don't settle for the language and ideas you were given when they are inadequate

keep searching // create new language.


today is #nationalcomingoutday and yesterday was #worldmentalhealthday. As I thought about what these events meant to me, I had a hard time finding personal connection and value related to my gender. I strongly feel it's time to evolve our language and way of thinking about these issues in the context of gender. First off, questioning, exploring and coming to know your #genderidentity and #genderexpression are not mental health issues. Mental health issues for trans folkx are a symptom of living in a transphobic, sexist, and binary world with HUGE barriers to accessing information and affirming medically necessary health care. The mental health of the #trans community will only improve when the rest of the world realizes it is them who need to change/learn, not us, for things to actually get better.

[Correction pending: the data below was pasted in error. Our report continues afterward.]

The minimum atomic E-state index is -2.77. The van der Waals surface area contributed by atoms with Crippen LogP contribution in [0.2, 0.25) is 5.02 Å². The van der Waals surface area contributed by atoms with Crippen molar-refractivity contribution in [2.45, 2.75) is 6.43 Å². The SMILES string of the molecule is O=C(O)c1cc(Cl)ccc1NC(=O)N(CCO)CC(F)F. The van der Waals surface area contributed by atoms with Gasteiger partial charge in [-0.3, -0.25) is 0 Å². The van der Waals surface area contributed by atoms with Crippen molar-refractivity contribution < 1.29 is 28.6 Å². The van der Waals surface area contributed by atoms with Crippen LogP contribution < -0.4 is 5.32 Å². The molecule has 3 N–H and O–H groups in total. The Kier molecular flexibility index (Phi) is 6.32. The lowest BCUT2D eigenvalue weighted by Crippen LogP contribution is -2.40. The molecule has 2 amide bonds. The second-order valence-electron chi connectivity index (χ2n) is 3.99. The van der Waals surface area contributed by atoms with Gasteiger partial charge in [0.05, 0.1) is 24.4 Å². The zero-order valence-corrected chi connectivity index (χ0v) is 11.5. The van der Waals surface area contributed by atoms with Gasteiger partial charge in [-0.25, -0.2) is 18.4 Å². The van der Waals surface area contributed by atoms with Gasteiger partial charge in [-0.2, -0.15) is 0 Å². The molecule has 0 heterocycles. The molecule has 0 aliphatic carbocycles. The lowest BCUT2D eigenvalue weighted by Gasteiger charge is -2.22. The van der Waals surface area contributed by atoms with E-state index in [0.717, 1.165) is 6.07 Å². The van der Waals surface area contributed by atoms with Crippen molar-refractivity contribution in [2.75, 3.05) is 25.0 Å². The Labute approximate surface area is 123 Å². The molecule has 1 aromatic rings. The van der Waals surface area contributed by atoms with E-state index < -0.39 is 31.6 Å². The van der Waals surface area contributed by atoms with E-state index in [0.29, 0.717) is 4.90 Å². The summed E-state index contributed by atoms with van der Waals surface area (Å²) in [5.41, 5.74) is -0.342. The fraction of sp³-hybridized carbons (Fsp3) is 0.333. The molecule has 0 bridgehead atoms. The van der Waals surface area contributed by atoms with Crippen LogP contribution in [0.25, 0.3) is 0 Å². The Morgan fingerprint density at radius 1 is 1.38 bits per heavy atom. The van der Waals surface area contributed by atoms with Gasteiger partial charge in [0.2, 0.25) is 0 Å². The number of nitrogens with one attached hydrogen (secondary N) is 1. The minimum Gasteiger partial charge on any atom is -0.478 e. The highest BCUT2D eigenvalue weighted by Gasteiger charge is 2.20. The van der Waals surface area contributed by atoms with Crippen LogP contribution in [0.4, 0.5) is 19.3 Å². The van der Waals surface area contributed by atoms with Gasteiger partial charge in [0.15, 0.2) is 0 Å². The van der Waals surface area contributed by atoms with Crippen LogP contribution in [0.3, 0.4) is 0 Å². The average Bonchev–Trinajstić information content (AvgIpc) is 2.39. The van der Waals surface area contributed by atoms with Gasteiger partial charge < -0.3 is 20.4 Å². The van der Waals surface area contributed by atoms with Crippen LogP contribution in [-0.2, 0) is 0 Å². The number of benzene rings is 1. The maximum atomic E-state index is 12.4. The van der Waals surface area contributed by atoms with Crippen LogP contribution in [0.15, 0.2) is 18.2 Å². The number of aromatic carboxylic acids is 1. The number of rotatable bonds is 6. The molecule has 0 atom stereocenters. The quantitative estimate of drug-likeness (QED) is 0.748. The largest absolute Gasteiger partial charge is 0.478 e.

secondly, unlike with sexual orientation, a trans person can't come out as trans and have that be the end of it. For many trans and #nonbinary folkx, it is not just a single moment in time, but a continuous lifelong process of disclosures and conversations that allow others to understand who you are and how they need to alter their thinking, perceptions, and (sometimes) name/pronoun in order to support and affirm you. Imposing "coming out" language (that was historically rooted and coined by the lesbian, gay, and bisexual movement) on trans experiences is not always appropriate or accurate. These two experiences are not the same and it is time to recognize that by using different language to more effectively communicate that distinction.

Mere Abrams